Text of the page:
To meet the ever-growing demand for higher-resolution video on more video screens, NBC will once again rely on AT&T for global networking services for coverage of next month's Winter Olympic Games.
This time around, AT&T Inc. (NYSE: T) will provide a managed private networking solution connecting production centers in Sochi, Russia to NBC Universal and Comcast Corp. (Nasdaq: CMCSA, CMCSK) facilities across the US. In turn, NBC and Comcast will pass along the TV signals from Sochi to consumers.
According to AT&T, the bandwidth requirements for delivering Olympics TV coverage have increased by a third since the Summer Olympic Games in London a year and a half ago. In 2012, AT&T dedicated about 15 Gbit/s of capacity for video delivery through the use of 333 DS3 circuits (also known as T3 lines). This year, the telecom company will boost that amount to 20 Gbit/s, or about 444 DS3 circuits.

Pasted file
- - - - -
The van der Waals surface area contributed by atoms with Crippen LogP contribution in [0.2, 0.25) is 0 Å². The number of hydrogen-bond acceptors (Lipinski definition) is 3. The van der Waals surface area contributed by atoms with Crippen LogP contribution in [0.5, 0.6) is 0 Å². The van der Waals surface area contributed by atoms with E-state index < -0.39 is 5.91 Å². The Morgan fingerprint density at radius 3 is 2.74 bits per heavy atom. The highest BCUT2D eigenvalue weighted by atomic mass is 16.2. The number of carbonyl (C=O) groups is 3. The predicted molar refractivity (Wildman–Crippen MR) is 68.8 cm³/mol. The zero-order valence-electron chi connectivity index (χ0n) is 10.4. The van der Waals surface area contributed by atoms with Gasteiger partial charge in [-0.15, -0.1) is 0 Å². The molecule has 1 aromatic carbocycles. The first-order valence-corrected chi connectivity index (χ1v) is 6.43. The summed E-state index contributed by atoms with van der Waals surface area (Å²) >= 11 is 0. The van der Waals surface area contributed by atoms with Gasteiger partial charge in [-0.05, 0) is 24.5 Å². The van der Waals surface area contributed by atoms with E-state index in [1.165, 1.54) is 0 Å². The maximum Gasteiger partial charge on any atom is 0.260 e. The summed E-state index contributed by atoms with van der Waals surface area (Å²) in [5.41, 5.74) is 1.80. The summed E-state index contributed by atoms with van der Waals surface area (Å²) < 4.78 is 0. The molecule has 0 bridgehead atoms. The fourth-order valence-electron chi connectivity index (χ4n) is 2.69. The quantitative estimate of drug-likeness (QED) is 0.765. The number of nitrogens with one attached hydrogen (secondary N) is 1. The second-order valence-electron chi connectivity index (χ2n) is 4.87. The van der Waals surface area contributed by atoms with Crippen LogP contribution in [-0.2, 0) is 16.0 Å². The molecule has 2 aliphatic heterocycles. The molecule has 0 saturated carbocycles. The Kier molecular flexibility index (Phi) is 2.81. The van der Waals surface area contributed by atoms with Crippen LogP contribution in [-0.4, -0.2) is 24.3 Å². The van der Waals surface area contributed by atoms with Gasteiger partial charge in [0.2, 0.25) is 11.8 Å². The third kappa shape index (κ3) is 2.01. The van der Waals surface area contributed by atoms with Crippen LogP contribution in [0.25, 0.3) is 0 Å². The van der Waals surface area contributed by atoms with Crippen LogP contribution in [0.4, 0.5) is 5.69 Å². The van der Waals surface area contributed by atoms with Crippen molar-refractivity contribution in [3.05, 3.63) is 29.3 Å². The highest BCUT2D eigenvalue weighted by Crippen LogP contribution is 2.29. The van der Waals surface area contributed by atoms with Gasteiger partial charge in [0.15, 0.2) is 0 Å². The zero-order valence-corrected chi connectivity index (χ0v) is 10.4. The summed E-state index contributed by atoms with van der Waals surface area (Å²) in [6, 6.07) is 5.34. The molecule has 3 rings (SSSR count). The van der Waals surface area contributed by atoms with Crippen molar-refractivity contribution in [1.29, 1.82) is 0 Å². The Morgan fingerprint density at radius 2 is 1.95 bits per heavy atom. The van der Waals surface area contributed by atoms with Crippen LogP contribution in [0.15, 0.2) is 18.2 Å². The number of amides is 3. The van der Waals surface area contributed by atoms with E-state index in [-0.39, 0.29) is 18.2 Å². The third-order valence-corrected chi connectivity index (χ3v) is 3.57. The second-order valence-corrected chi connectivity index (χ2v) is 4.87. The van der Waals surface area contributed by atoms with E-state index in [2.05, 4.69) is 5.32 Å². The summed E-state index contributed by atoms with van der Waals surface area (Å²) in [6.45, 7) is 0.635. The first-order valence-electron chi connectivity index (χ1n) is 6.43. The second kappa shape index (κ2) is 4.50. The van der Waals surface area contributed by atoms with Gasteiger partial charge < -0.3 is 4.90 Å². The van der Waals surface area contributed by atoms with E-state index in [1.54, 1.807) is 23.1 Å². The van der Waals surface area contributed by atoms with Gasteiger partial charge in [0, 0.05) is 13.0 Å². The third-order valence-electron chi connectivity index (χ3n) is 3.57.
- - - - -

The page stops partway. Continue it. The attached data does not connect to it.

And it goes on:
For further context, AT&T noted that the 2000 Summer Olympic Games in Sydney required just three DS3 circuits. What a difference 14 years makes.
AT&T will also provide custom engineering and management services to NBC, along with backup services in case of circuit failure.
In a prepared statement, Robert Kiraly, director of Broadcast and Telecommunications Operations for NBC Olympics, noted that when "people watch the Olympic Games, they increasingly do so from multiple screens -- a smartphone, tablet, computer and the traditional television screen." He said "AT&T supports the networking services we need to ensure our viewers will have the best experience possible, no matter their screen preference.”
Recently, Cisco Systems Inc. (Nasdaq: CSCO) announced that it would also participate in NBC's carnival of Olympics coverage next month. Cisco will provide cloud-based video transcoding and content management solutions for the Sochi Games. (See NBC Jumps on Cisco's Cloud.)
— Mari Silbey, special to Light Reading